St. Augustine of Canterbury was a Benedictine monk of Italian heritage in the 6th century.  He was appointed the first archbishop of Canterbury.  He is the Patron of the English and considered the founder of the English Church.  CatholicEncyclopedia.com

Live in the blessings of the Ascended Lord Jesus,

Sister Rosemarie Goins, CSSF, Director

 

FROM ST. AUGUSTINE SPIRITUALITY CENTER

April 23-29, 2017

“Blessed are those who have not seen and have believed.”  John 20:29  In the amazing story of Jesus’ appearance to his disciples behind locked doors after his Resurrection, we eventually meet the doubting Thomas, one of the apostles. He was an impetuous person and encouraged the apostles to go with Jesus to Jerusalem. He was outspoken and seemed fearless.  We can be indebted to him for wanting material proof of Jesus’ rising from the dead.  It is because of him that we have received that most welcome blessing. It is believed that he preached as far as India and perhaps beyond.  Catholic.org

Like Thomas, we would like to place our fingers in the hands, side and feet of Jesus for re-assurance. However, have we not done that when we console the sorrowing, have mercy on the lost, visit the suffering and hold the dying?  All the good we do, no matter how small, we do with and in Christ. Jesus said in the story of the vine and the branches, “Live on in me, as I do in you…I am the vine; you are the branches. He who lives in me and I in him, will produce abundantly.” John 15: 4-5 What further support for our faith do we need, but his WORD?

Another gift of Thomas was his beautiful words, “My Lord and my God!” John 20: 28 In many places it is still traditional to hear a few voices at the elevation of the body and blood of Christ during the Consecration in the Mass say these words.  As a child, I can remember the congregation saying it loudly and clearly.  It was a breathe-taking moment. I always wondered at this strong response and knew something marvelous had just happened.  Why have we lost this beautiful practice? Maybe our students would be a little more attentive, if they participated in this sacred moment with these words on their lips.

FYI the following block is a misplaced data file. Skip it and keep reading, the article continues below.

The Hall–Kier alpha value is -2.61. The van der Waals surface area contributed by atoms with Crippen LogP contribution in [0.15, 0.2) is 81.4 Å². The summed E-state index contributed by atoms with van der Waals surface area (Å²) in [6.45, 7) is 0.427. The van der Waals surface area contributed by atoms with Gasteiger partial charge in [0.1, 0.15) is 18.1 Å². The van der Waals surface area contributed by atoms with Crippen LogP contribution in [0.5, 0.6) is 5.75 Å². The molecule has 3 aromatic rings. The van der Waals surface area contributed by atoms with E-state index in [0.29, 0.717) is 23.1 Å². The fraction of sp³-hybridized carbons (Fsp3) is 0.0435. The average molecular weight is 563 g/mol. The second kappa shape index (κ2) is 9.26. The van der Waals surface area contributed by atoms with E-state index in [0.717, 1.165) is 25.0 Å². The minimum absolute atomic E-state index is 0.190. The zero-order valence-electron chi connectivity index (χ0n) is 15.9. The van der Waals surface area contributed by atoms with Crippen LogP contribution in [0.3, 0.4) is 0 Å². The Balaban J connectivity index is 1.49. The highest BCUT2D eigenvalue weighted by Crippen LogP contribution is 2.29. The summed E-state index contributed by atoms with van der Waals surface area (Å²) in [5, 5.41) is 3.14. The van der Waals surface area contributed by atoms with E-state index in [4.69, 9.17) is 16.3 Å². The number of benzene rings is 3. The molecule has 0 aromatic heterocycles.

This Sunday is also known as Divine Mercy.  Jesus gave us the great example of mercy – to give one’s life to save others.  Pope Francis has called for the spirit of mercy and forgiveness.  During this season of Easter, let us constantly remind ourselves to be merciful and compassionate.

May this most pivotal event of our Christian life – the Resurrection of Jesus – fill us with joy.  In the words of Jesus, “Peace be with you.” John 20: 19

Sister Rosemarie Goins, Felician Franciscan

Director of the Spirituality Center   

FROM ST. AUGUSTINE SPIRITUALITY CENTER

April 9-15, 2017